Every year, the mathematics department of the Ecole normale supérieure de Lyon organizes a weekend for its students. The recipe is always the same: about forty students, a dozen researchers or teacher-researchers from Lyon and a single outside guest. The guest is a renowned mathematician, often forty years older than the students, with the mission of presenting his or her personal vision of mathematics. The idea is to bring together an accomplished researcher with future researchers who know almost nothing about mathematics.

The place is favorable to informal meetings: the magnificent castle of Goutelas, 80 kilometers from Lyon. For twenty years, the guests have represented the diversity of mathematics: geometry, combinatorics, number theory, analysis, etc. On arrival, the students are often impressed by the reputation of the guest, but they do not know that he himself is worried about his own responsibility. He has most of his career behind him and is facing young people who have not yet started it. But this mutual anxiety does not last long, the magic works, and we often see exchanges of great richness.

The most recent guest, from October 7 to 9, was Don Zagier, 71 years old, a number theorist and a bit eccentric. He has dual American and German citizenship and is fluent in a number of languages (including French). He currently teaches in Bonn and Trieste, after having been a professor at the Collège de France. He is fascinated by numbers and formulas of all kinds, which is not so common in mathematics, contrary to what the general public thinks. He made some fundamental discoveries, but anecdotally he published a one-line proof of Fermat’s two-square theorem: a prime number other than 2 is the sum of two integer squares if and only if the remainder of its division by 4 is 1. For example, the remainder of the division of 41 by 4 is 1, and indeed 41 is the sum of 16 and 25. A one-line proof? Maybe, but a line that is probably incomprehensible to many readers of Le Monde.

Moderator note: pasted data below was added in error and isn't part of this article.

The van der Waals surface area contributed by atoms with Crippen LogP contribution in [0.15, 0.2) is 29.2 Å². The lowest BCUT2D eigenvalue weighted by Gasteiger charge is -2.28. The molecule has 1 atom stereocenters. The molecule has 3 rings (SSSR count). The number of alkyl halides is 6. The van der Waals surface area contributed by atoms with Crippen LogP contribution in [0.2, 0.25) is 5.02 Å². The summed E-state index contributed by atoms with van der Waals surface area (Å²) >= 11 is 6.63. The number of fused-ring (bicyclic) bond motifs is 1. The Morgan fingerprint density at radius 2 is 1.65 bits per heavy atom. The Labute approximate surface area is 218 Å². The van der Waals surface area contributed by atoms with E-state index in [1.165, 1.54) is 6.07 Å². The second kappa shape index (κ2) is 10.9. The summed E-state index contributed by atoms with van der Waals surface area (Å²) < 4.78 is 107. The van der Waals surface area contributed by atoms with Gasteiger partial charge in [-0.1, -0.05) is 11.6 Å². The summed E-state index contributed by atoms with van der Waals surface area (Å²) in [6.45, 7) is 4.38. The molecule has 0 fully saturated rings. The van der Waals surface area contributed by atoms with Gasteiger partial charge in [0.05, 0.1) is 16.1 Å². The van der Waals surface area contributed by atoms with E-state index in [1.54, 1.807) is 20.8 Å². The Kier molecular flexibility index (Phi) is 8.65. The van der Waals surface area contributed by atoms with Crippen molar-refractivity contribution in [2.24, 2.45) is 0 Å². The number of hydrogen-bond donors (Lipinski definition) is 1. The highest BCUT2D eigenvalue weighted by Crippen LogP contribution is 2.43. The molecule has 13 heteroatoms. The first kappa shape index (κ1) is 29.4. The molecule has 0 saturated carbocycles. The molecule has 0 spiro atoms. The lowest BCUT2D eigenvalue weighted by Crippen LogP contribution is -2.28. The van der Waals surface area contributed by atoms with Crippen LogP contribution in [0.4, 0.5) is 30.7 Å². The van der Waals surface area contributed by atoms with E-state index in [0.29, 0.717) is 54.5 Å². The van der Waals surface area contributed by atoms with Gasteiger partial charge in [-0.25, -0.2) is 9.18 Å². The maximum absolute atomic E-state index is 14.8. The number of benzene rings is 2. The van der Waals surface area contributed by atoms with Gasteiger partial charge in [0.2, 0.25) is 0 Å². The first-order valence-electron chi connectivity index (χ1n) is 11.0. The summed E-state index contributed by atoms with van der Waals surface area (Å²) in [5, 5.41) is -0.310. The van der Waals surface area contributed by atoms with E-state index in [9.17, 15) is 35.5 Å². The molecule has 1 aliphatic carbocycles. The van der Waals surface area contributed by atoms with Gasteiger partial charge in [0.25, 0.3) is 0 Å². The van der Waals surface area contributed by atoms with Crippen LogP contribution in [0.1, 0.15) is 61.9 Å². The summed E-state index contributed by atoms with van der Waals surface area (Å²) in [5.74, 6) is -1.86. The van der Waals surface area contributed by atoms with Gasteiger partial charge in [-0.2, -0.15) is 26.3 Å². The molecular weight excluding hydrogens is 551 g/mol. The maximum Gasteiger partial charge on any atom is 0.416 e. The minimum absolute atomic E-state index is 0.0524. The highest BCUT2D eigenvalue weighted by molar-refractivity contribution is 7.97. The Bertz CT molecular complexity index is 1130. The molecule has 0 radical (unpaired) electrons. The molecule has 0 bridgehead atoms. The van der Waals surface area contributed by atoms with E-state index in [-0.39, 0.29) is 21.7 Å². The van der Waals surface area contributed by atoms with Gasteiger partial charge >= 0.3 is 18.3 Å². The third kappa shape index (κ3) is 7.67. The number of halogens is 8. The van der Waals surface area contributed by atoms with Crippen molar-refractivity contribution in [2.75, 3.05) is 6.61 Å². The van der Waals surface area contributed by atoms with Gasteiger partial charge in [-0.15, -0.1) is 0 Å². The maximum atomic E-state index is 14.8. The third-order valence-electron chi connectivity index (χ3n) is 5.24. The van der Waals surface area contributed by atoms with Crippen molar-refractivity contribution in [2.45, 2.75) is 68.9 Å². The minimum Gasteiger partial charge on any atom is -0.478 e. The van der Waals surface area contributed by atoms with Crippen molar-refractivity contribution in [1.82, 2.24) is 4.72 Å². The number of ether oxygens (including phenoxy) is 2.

**A one-line proof**

Zagier set the scene for the students with an assumed bad faith, by placing number theory far above geometry and therefore, according to him, even higher than topology. Many of his predecessors had expressed radically different opinions. A central theme of his lectures concerned the so-called “modular forms”, unknown to students. He began with a quip that there are five operations in arithmetic: addition, subtraction, multiplication, division and… modular forms!

His lectures consisted in showing how number theory allows us to take a fresh look at the theory of knots. A knot is the topological object one imagines: a string tied in space. Zagier reminded us of what all professionals know: that a mathematical result is all the more interesting when it builds bridges between theories that were thought to be independent. The presentations were not always easy to follow for the students, but the important point is that they saw a mathematician at work, with his passion, his personal history, his anecdotes, his vision and his conjectures.

On Saturday evening, Zagier proposed an exercise to the students. The next morning, he announced that five students had found the solution, by different ways. He admitted that he himself had searched for three years before finding a solution. Let us rejoice: the succession is assured.